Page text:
So my goal is to make the sun room feel like a one of these backyard patios, except with walls around it. And while I want to draw on the inspiration of west coast/hawaiian outdoor spaces, I don’t want the room to feel out of place in my east coast cape cod, so I want to make sure I am incorporating regional styles and trends. Lastly, I want the room to feel like a natural extension of the rest of the house and not like an add-on, which is what it has felt like until now.  

So that’s a little background on where I’m coming from as I start to talk about paint choices. The first decision to be made paint-wise is the ceiling color. I have learned that in the south and mid-atlantic, blue ceilings are a popular choice for sun rooms and screened-in porches. Some say they help keep bugs away. I like the idea not only because it is a local trend, but also because blue = sky and I thought it would help give the room that patio feel I am going for. Luckily, Mark agreed with this logic, so blue ceiling it is!

But as I mentioned before, blue is hard man!  I’ve made many a blue paint mistake in the past so this time I wanted to be extra careful and take my time choosing what I hope will be just the right tint for the ceiling. We started with lots of paint chips.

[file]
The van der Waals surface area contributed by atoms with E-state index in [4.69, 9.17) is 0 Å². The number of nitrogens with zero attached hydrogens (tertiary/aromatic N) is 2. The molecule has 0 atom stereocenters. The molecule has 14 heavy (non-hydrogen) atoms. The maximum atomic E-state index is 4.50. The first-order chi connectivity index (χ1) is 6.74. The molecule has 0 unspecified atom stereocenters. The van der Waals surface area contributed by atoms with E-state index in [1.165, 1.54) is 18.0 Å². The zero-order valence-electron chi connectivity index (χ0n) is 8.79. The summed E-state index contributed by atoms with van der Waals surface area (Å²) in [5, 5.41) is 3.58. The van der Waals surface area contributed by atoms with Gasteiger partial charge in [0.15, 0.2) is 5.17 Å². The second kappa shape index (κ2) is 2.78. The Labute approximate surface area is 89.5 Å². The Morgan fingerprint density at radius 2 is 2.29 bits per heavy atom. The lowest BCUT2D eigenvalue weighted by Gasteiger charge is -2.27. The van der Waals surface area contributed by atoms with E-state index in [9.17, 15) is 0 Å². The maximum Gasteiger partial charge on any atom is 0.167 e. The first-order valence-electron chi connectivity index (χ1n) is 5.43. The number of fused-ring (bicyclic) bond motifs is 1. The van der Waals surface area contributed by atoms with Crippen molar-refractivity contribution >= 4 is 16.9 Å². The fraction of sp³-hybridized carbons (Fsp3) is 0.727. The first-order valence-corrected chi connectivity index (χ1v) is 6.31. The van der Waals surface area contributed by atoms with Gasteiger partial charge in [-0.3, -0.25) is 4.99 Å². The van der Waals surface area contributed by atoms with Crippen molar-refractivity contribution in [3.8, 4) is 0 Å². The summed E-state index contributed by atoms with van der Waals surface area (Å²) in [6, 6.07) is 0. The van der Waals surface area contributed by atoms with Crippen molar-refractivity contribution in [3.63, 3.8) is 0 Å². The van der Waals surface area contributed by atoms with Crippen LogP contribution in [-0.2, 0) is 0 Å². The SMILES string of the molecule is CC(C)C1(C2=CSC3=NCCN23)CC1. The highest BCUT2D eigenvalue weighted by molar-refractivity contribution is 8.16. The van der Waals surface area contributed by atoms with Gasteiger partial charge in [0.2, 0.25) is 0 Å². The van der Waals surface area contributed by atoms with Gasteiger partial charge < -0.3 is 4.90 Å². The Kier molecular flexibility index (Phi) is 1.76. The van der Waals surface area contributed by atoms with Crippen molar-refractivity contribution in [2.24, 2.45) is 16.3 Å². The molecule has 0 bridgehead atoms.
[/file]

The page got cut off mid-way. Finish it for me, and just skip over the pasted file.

And narrowed it down to the colors we liked in three not-at-all scientific catagories; grey blues, blue blues, and green blues. Then we taped our favorites to the wall and thought about it.


We pretty much eliminated the grey blues because we thought they were a bit too dull. We wanted it to feel like the sky on a bright spring or summer day not a cold, grey winter day, so we eliminated the grey blues and then further narrowed it down to these three contenders.


Pretty much across the board, every color we considered was from the second chip on the strip. We felt that the top chip was too light and anything below the second was too dark. The names of the three selected chips above are (from left to right) Ocean Breeze, Old Pickup Blue, and Blue Seafoam. They are all from Benjamin Moore’s Color Preview line and  they are pretty similar. The chips numbers are 2058, 2054, and 2056 respectively. Ocean Breeze is the most true blue and Blue Seafoam is the most green blue, with Old Pickup Blue falling somewhere in the middle.

We grabbed samples at Home Depot and painted swatches of each on the sun room ceiling.


What do you think? We had several people over on the Fourth and everyone seemed to think that the middle swatch (Old Pickup Blue) was our Goldilocks color; not too green, not too blue, but juuuust right. And you know what? We totally agreed! In the photo above it doesn’t look all the green but here’s a look at the full chip of colors in the family.


If you look at the darker colors on the chip, there’s definitely alot of green them. In fact, “Beau Green” looks alot like “Dragonfly” which is the color of our bookshelves.


We think it will tie in nicely and that’s important since you can see the ceiling of the sun room when you’re sitting in the living room. The bookshelves are on the sun room’s wall so I think it will help bring out the green in the ceiling color.